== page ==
Archives

  1. RIDC Mill 19

    A multi-phased adaptive reuse of a 1,300 foot-long, historic steel mill, the project is located within a larger development on a 170-acre brownfield site that is being transformed into a highly sustainable, mixed-use, high-tech innovation district. The design positions the new building as a box inside the steel structural frame of the old mill. It houses office space; areas for design, prototyping, and testing; and public areas, with tenants including Carnegie Mellon University’s Advanced Robotics Manufacturing Institute. The project features a range of sustainable measures to meet the goal of achieving LEED-NC v4 Gold certification and near net zero energy usage.

  2. Olbrich Botanical Gardens Frautschi Family Learning Center

    This new education center and greenhouse enhance learning opportunities related to sustainability and garden stewardship within a nationally-respected and locally-beloved botanical gardens. Focusing on low impact to the watershed, the project contributes to the client’s goal of becoming internationally recognized as a leader in environmental education. The new buildings complement the existing campus’s Prairie School style architecture with low visual impact to gardens.

    The design features a 60,000-gallon underground cistern beneath the learning center that captures rainwater to provide 75% of the water needed for the greenhouse, eliminating the need for a stormwater retention pond on site. The new, highly-efficient smart greenhouse features a hydronic radiant heating system, misting system for localized cooling, automated roof vents, and BAS control. Certified LEED-NC v.3 Platinum and designed to use 61% less energy than the baseline, the learning center features a hydronic radiant floor system and a PV solar array on the roof.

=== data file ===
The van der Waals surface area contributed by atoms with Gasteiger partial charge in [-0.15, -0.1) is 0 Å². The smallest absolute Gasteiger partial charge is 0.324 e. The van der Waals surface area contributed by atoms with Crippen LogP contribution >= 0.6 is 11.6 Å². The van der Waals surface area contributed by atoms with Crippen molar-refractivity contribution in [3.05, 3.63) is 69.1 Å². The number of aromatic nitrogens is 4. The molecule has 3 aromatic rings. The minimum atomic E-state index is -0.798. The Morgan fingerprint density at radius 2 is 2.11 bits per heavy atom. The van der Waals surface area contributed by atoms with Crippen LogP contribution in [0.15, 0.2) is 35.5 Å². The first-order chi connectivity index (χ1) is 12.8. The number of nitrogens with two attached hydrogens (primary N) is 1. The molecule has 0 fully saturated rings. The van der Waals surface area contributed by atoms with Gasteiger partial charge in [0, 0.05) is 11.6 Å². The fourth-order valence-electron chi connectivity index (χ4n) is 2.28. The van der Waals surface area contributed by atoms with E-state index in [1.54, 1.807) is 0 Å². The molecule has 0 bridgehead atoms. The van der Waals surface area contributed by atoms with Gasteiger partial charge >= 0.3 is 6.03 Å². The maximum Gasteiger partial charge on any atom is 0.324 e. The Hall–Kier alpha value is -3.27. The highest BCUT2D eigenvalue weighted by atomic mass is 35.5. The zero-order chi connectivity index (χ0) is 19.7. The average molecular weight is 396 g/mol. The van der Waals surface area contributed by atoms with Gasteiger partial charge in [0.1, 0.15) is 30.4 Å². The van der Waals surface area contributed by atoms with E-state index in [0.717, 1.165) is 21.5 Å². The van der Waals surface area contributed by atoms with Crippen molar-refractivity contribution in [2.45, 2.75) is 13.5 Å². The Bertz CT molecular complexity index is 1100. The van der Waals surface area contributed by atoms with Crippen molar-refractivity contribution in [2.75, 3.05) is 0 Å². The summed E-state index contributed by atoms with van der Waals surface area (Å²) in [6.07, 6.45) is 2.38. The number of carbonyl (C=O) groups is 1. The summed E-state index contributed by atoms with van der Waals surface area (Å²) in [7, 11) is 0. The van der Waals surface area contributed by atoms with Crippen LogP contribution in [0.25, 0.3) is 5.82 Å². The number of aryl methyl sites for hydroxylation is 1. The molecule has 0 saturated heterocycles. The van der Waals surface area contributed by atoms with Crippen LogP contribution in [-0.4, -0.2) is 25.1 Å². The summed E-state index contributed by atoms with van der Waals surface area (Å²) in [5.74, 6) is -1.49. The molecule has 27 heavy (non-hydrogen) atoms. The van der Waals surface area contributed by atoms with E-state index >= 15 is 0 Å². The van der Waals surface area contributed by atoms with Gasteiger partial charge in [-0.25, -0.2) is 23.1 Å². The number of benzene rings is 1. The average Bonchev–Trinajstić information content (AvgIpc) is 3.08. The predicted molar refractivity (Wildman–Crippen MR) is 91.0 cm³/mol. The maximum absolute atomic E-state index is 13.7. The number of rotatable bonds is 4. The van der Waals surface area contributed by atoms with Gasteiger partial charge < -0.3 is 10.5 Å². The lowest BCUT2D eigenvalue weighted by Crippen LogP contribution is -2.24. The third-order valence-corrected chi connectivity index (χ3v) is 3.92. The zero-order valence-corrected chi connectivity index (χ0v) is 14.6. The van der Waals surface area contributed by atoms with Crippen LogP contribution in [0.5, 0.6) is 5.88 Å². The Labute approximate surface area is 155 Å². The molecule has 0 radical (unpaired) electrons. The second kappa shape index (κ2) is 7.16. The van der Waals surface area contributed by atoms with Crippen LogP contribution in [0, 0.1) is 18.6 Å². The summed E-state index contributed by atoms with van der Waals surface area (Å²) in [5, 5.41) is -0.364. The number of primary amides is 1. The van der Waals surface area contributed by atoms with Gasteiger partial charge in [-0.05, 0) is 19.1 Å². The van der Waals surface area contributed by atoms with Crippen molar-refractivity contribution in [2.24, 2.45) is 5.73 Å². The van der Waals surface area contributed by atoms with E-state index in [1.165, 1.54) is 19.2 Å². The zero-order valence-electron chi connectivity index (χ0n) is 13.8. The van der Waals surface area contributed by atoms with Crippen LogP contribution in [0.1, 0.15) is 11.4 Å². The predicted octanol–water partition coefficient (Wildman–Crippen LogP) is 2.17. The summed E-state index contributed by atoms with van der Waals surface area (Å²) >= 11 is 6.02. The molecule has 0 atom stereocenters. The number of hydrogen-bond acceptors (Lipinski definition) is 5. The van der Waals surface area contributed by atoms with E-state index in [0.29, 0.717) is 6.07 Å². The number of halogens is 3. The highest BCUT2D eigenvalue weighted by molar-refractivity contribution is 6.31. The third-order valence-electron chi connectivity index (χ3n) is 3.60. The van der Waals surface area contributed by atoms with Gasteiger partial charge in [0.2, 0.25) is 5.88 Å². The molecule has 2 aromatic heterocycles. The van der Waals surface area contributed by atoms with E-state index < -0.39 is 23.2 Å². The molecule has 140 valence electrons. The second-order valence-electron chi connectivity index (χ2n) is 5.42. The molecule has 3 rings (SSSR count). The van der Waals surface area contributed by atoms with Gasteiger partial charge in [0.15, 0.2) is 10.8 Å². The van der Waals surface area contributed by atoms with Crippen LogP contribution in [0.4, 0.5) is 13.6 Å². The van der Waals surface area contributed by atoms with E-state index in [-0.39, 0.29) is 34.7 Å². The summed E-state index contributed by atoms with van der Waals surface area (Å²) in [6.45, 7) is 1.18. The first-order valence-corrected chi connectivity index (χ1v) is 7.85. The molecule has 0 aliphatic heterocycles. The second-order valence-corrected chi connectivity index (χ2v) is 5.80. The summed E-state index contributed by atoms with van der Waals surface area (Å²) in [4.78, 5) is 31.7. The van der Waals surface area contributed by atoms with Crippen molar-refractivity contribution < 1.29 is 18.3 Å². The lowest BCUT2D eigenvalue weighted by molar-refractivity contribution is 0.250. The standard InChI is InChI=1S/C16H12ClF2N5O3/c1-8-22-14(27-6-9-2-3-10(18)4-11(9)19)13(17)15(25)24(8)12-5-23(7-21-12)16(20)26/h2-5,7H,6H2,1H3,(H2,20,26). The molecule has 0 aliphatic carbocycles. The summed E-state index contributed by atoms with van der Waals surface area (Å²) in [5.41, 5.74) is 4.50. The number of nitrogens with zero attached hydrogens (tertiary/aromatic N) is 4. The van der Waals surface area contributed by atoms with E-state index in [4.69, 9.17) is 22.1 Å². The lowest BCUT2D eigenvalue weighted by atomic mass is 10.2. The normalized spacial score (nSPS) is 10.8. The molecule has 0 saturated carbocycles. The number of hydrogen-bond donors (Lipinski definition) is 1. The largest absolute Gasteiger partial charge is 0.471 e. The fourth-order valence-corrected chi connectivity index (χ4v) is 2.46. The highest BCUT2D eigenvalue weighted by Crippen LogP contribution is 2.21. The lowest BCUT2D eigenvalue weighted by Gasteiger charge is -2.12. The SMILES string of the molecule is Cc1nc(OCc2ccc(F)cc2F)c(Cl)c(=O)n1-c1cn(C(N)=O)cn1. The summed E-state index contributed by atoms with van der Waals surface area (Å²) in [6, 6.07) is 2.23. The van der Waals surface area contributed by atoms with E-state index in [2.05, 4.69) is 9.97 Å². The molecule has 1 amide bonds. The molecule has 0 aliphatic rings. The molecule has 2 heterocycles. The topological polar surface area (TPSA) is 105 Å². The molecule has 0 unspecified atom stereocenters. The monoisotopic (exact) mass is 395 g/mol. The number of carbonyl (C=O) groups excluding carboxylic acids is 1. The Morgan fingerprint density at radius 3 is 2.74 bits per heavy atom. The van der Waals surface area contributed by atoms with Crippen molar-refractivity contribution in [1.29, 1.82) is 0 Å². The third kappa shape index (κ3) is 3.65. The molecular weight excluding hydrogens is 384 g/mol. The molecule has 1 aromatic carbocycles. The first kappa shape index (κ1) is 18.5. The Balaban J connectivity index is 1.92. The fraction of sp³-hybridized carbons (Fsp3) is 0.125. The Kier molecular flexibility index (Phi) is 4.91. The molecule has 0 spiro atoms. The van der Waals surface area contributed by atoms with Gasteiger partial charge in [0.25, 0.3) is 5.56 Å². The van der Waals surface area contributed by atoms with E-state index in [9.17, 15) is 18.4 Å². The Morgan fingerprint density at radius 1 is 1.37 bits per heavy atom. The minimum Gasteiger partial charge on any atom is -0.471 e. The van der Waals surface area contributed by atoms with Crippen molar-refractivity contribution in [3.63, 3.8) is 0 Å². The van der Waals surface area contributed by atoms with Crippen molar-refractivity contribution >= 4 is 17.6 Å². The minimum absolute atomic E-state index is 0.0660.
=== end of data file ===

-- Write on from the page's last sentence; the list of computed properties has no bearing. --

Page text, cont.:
3. Reimagining Warner Beach Design Competition

    Perched along the shores of four of the Yahara Lakes, the City of Madison’s location has attracted generations of residents and visitors and created a unique genius of place for Wisconsin’s capital city. Lake Mendota’s predevelopment lakeshore consisted of fluctuating, routinely inundated forest, marsh, and wetland areas where plants, sun, soil, fish, wildlife, and other organisms maintained a dynamic equilibrium and clean, healthy lake. By contrast, much of the current lakeshore is blanketed with lawns or armored with riprap and bulkheads, drastically reducing the environment’s ecological contribution. Increased development and associated urban runoff, more frequent and intense storms and flooding, and encroaching invasive species have compounded the loss of natural shoreline. “The Living Edge,” MSR’s design proposal for Warner Beach, responds to these conditions by tripling the beach’s effective shoreline area along the 1/4-mile stretch of Lake Mendota. This replicable approach aims to build resilience in the face of climate change, enhance biological diversity, and restore ecosystem function. In addition to amplifying ecological performance, the increase in lake edge expands experiential opportunities for visitors and nurtures a natural affinity for the water’s edge.